Nobody wants to tell of this. Bones and crosses. Rags and crosses dot the sand. Two hands rub along the beadwork nubs of spine. tea-coloured fingers pick at blankets. A dead bouquet. Frail. Nobody wants to cry above the sound of the now-dry river. like a weathered rope. A dozen losses knot up. as touch is only pain. or the sough of wind.Burials Plague time. 50 . Sand fans out around the morning. Plague time. They want it to go away. as grief builds in the throat again. Burials. or hear of this. a woman crying at this touch.
these cockerels of the underworld. Autumn bleeds on through in muddied water.Shredding My garden blooms with naked. echo each other. bamboo: my swab of garden. they duck. They tear my ferns and stripes of shade. speckled guineafowl. bob. nervous plumpness. They shred the core of what remains to shred. 51 . nervously spike their feathers with redly carving beaks. All pewter heads and hunched-up. They peck at my door. they press into the green. These birds peck in sonorous chorus as they scritch in mulch and leaves.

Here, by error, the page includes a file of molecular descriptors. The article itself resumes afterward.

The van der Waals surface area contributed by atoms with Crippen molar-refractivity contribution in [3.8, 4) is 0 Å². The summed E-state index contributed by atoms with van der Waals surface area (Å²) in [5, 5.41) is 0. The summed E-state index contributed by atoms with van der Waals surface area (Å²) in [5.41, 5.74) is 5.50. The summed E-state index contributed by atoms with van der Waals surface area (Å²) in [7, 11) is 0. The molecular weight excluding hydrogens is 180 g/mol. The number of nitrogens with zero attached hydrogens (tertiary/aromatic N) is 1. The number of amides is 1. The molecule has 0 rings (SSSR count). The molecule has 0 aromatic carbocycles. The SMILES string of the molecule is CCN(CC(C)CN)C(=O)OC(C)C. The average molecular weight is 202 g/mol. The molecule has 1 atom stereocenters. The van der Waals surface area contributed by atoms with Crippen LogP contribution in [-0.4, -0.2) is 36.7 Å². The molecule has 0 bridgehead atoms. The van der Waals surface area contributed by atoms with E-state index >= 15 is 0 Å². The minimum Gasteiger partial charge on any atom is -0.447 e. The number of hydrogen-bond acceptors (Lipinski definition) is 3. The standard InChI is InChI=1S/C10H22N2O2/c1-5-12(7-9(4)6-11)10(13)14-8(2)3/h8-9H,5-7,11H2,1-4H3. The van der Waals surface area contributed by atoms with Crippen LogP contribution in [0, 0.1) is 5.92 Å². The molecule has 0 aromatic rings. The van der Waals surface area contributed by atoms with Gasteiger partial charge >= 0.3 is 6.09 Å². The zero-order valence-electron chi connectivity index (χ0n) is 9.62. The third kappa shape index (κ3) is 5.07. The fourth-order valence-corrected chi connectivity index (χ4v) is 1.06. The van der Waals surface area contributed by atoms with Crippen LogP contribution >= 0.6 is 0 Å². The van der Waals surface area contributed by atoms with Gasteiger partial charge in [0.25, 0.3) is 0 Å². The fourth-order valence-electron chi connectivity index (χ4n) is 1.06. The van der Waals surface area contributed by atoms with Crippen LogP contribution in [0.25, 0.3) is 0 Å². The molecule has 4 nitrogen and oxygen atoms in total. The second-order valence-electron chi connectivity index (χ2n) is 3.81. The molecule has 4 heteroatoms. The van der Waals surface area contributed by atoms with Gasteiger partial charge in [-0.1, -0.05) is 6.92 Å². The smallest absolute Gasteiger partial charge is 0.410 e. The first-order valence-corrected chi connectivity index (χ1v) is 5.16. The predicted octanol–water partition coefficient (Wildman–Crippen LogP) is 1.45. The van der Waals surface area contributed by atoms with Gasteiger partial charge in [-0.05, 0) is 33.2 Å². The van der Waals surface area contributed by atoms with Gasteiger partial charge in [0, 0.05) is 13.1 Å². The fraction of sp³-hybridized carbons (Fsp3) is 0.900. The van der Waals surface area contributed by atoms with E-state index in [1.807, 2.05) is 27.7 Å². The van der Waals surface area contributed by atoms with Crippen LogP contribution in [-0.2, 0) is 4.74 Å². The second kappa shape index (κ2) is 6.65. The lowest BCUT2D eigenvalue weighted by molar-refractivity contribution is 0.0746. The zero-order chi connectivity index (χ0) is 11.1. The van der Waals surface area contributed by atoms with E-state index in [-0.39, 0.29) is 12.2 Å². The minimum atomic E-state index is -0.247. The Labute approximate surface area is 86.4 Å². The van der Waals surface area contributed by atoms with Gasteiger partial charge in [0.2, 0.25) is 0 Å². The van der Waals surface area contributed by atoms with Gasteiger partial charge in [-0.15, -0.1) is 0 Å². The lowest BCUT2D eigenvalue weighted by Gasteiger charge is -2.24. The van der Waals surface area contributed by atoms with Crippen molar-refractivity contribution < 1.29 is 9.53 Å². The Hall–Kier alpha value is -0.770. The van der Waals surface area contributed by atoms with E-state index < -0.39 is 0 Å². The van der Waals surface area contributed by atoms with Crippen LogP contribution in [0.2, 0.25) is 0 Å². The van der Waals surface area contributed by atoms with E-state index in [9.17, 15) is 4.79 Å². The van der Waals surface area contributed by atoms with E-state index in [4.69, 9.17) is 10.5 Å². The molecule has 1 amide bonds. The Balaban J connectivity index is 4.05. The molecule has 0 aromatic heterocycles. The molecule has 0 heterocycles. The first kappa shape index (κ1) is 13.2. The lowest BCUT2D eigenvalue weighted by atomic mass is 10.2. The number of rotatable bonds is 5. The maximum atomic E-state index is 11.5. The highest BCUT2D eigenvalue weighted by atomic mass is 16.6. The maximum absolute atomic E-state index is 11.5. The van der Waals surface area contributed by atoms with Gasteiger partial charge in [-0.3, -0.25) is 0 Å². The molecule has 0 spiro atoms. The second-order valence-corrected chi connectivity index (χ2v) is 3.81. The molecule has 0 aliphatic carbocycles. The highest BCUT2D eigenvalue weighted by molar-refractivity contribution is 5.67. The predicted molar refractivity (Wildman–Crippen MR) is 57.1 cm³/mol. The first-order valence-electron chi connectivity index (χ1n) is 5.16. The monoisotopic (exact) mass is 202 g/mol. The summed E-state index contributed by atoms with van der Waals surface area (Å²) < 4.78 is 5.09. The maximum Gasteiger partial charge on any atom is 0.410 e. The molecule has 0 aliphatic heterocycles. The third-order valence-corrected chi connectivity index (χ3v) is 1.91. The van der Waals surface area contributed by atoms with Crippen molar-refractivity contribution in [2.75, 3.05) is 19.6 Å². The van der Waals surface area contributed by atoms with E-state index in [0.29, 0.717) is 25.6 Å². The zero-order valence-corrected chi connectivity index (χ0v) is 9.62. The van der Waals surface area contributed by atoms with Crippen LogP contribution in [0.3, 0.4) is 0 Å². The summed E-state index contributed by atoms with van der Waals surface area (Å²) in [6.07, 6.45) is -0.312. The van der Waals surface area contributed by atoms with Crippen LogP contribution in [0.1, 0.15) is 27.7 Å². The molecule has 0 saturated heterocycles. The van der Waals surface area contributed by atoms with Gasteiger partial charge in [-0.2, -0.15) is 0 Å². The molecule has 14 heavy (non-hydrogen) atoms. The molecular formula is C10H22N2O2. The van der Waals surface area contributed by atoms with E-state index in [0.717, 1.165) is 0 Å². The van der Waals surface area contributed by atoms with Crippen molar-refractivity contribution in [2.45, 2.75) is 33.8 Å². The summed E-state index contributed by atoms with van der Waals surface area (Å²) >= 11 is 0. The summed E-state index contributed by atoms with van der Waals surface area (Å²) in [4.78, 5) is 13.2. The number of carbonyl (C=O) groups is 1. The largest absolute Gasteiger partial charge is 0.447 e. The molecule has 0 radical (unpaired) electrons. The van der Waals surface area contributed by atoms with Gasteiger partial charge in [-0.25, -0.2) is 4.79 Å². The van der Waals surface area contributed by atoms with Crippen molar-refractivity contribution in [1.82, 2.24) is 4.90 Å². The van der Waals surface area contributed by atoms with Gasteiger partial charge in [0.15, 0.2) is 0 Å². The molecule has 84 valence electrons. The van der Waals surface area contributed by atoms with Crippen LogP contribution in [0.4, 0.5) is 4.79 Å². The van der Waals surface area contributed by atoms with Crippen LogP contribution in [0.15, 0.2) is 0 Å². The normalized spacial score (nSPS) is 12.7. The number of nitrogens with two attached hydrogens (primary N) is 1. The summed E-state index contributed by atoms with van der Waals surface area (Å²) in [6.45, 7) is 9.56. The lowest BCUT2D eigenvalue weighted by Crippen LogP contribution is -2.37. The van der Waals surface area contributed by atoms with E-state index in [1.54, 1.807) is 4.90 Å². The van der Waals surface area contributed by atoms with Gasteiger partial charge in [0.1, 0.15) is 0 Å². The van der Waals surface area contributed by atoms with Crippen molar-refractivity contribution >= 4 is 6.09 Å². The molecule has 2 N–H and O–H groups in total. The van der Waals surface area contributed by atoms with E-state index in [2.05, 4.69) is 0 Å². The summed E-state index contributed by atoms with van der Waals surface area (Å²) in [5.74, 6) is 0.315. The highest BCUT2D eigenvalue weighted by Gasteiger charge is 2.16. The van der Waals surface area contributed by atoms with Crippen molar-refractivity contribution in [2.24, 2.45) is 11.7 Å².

Patterns There is no peace on earth. This poem aches and chafes for the belt to stop. creak into life. the body’s parts protest and shunt. 52 . a factory hum. working cogs. Gravity makes its noise. for lines and threads to finger a pattern of birds or flowers on a rag of silk. go on with will and blindness.
A young girl touched a gun’s rusted nozzle. sent back to soil to fill the darkening future’s holes. 53 .In Saigon The war museum was rather small. It was all so sad like a flower show of dead blooms: brown heads finally silent. Men poked unmoving propellers of aircraft. I forget its official name. It was humid. A one-legged man sold books and begged. It showed a handful of cranky tanks.
Now my eyes are weary of this world. In a little mosque I found the light once hidden from me. tucked into the mind of time and longing. 54 . Golden tiles on gold walls. All things aligned.Light Golden tiles in golden flowers. Arabic the fabric.